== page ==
When you’re in middle school, there’s nothing better than a good sleepover – and there’s nothing worse than your pesky, gender nonconforming little brother annoying you during a sleepover.
Chase tries to plan a “Movie Night Sleepover” once every month or two. Last week, the event included two of his best buddies, a soak in the spa, pizza, a viewing of the movie Elf and video games.
When we first discovered that C.J. was gender nonconforming, we’d hide all of the “girl stuff” in our house when Chase had a friend over. A year or two later we refused to hide the “girl stuff” because of what that was teaching our boys, so we would ask Chase if his friends who were coming over knew that C.J. was gender nonconforming – giving Chase the option of telling them beforehand. Now, we don’t bother with any of that. We just answer questions as they come from new guests in our house – surprisingly, few have any questions.
The evening of Chase’s sleepover, his two friends arrived and changed into their trunks to head for the spa. They were putting their clothes in their backpacks and grabbing their towels when C.J. ran down the stairs wearing his favorite swimsuit – the one covered in rainbows and kittens — yelling “Boys! Here I come! I’m ready!”
Chase’s friends chuckled and Chase looked at me annoyed and worried that I’d let C.J. join them in the spa – where C.J. likes to wear his huge pink snorkel goggles and play with his Little Mermaid doll.
When I informed C.J. that he wasn’t going in the spa, but was going with me to pick up the pizzas instead, he was not thrilled.
After they ate a massive amount of pizza, Chase and his friends changed into their loungewear to settle in and watch (talk loudly through) the movie. C.J. promptly ran upstairs and threw on the white, faux-minx robe that he inherited from Nana — which he likes to put on at night after his warm bath and after applying his leave-in conditioner and throwing his hair up in a French twist.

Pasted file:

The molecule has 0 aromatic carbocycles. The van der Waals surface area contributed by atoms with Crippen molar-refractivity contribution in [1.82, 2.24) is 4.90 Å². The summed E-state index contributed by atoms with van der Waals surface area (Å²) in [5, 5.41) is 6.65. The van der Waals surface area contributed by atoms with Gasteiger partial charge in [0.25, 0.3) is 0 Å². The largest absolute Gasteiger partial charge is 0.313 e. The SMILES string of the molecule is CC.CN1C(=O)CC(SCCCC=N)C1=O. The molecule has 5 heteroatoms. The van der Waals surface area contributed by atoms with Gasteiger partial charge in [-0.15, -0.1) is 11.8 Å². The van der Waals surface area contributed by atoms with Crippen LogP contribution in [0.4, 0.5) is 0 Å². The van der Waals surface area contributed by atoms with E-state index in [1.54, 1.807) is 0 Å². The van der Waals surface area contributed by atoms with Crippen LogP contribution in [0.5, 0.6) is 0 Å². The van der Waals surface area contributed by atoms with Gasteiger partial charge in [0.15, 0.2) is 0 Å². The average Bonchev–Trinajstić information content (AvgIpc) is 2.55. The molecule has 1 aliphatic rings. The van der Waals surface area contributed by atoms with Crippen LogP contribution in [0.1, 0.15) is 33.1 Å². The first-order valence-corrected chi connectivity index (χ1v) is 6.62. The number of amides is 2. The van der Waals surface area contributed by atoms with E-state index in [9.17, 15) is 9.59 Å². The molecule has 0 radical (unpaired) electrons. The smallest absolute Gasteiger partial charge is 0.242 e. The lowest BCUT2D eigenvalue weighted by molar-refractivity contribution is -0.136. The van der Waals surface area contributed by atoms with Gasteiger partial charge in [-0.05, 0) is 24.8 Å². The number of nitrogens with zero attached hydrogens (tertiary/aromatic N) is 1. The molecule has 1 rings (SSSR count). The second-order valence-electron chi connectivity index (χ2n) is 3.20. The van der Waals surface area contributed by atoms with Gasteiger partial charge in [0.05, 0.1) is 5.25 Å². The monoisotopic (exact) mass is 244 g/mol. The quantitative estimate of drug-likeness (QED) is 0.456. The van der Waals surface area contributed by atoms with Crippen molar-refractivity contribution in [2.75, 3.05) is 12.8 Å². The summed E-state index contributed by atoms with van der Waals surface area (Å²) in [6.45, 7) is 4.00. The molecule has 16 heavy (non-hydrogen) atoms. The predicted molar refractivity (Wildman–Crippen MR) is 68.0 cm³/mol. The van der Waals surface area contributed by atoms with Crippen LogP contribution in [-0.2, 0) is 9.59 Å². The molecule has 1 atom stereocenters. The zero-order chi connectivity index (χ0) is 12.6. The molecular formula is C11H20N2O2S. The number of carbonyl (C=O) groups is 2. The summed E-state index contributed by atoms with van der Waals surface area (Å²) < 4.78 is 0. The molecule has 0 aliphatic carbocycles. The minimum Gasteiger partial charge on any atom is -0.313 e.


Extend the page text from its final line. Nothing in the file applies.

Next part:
C.J. came flowing into the room like an old-timey movie star in his robe carrying his monster high pillow. He was ready to claim his space on the couch and enjoy his favorite mango green tea in his Frozen cup.
Chase’s friends gave the same chuckle and Chase gave the same annoyed looked.
“C.J., you aren’t going to watch the movie with the guys,” I said as they all stared.
“Why? It’s not inappropriate for me! I’ve already seen it!” he declared dramatically.
Lucky for me (and Chase) I had just purchased Disney’s Inside Out as a surprise for C.J. to watch while we snuggled and ate popcorn in my bed upstairs.
After the movie, Chase and his friends retreated to his room to play video games for a bit. Lots of yelling, banging around and falling ensued behind Chase’s closed door. Apparently that’s how middle school boys play video games.
C.J. kept sneaking to Chase’s door and I caught him writing notes on his favorite fluorescent pink notepad and pushing them under the door. I could only imagine what he was writing.
I told him to stop annoying Chase and his friends and knocked on Chase’s door to retrieve the notes. Even my imagination couldn’t have dreamed up the messages C.J. felt instinctively compelled to send to middle school boys to coax them into interacting with him.
“What did your friends think of C.J.’s rainbow kitty swimsuit, fancy bathrobe and Adele lyrics last night?” I asked Chase the next day.
“Nothing. They have annoying little brothers and sisters, too,” Chase said. And that made me happy. C.J. wasn’t annoying because his gender expression is embarrassing to Chase. He’s annoying because all younger siblings are annoying to their older siblings.
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